Clive Zietman speaks to the Law Society Gazette in the recent article, ‘Financial Regulation: City Police’. The article examined how effective the financial services watchdog, The Financial Conduct Authority, has been since it came into force in 2013. Extracts from the article, in which Clive is quoted extensively, are set out below.
“April marks the fourth anniversary of a new financial regulation landscape in the UK. The Financial Conduct Authority blazed on to the scene in 2013 with a promise that there would be ‘nowhere to hide’ for financial services firms and individuals who misbehaved.
“As head of commercial litigation at complex disputes specialists Stewarts, Clive Zietman acted for RBS shareholders in relation to losses sustained in its April 2008 rights issue.
He told the Gazette:
‘If there was another financial crisis you would find a lot of the banks had [again] invested in products where they didn’t understand the underlying risk. You would be naive to think that it has all been cleaned up. I just don’t buy that.”‘
The article goes on to look at the access to justice issue of bringing this sort of claim. Clive comments:
‘The resources in terms of time and money needed to launch an action are considerable. It took three years to write the RBS case and about £1.5m – but that is what you need if you want to be taken seriously.’
Clive goes on to speak about the impact Brexit will have on financial services regulation:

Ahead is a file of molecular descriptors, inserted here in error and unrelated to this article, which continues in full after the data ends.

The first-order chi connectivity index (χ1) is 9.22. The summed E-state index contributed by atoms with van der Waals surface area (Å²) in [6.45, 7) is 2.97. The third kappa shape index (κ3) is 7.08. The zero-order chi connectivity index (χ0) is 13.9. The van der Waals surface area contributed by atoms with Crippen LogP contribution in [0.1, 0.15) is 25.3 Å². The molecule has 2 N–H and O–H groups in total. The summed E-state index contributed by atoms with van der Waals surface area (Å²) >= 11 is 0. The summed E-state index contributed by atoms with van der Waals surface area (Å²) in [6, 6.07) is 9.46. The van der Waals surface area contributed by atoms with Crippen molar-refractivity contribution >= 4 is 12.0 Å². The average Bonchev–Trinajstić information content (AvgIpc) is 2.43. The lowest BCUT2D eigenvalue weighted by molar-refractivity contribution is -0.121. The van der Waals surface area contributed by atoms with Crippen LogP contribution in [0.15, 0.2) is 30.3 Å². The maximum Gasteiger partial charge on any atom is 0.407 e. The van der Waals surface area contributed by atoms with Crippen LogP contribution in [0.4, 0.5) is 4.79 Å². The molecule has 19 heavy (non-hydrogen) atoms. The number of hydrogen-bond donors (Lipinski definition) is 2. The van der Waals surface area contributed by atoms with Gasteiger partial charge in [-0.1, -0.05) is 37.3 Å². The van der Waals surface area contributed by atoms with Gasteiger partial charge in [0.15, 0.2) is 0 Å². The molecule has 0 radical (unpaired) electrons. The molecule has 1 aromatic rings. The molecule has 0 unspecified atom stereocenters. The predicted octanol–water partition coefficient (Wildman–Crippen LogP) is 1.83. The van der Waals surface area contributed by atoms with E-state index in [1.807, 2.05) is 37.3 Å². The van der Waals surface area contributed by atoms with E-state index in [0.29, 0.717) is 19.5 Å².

‘There is a golden opportunity to look at all this stuff [with Brexit] and sort a lot of it out – once we can think for ourselves and not be bossed around. However, my experience of politicians makes me cynical and I am pessimistic that anything [positive] will happen.’
Clive would like to see the UK adopt a US-style system going forward:
‘In the US, directors are held to account – they have legislation going back to the Securities Act of 1933. In this country we have the very opposite, as a general rule. Under laws going back to the 19th century, shareholders can’t sue – with one or two exceptions, such as in the RBS case using the Financial Services and Markets Act on prospectuses. If things are going to change we need to have a piece of legislation similar to the US. But that is just not going to happen.’
Clive also commented on the resourcing issues of the Serious Fraud Office (SFO), whose gross budget has reduced to £45.7m for 2016/17 (from £62.3m in 2015/16).
‘The SFO is underfunded and it doesn’t have the right skill set, and that’s because the government doesn’t take fraud seriously enough. If it did, it would devote more resources. So it is the old story: nick a tin of beans from Sainsbury’s and you go to prison; go and commit a complicated financial fraud and get away with it.’
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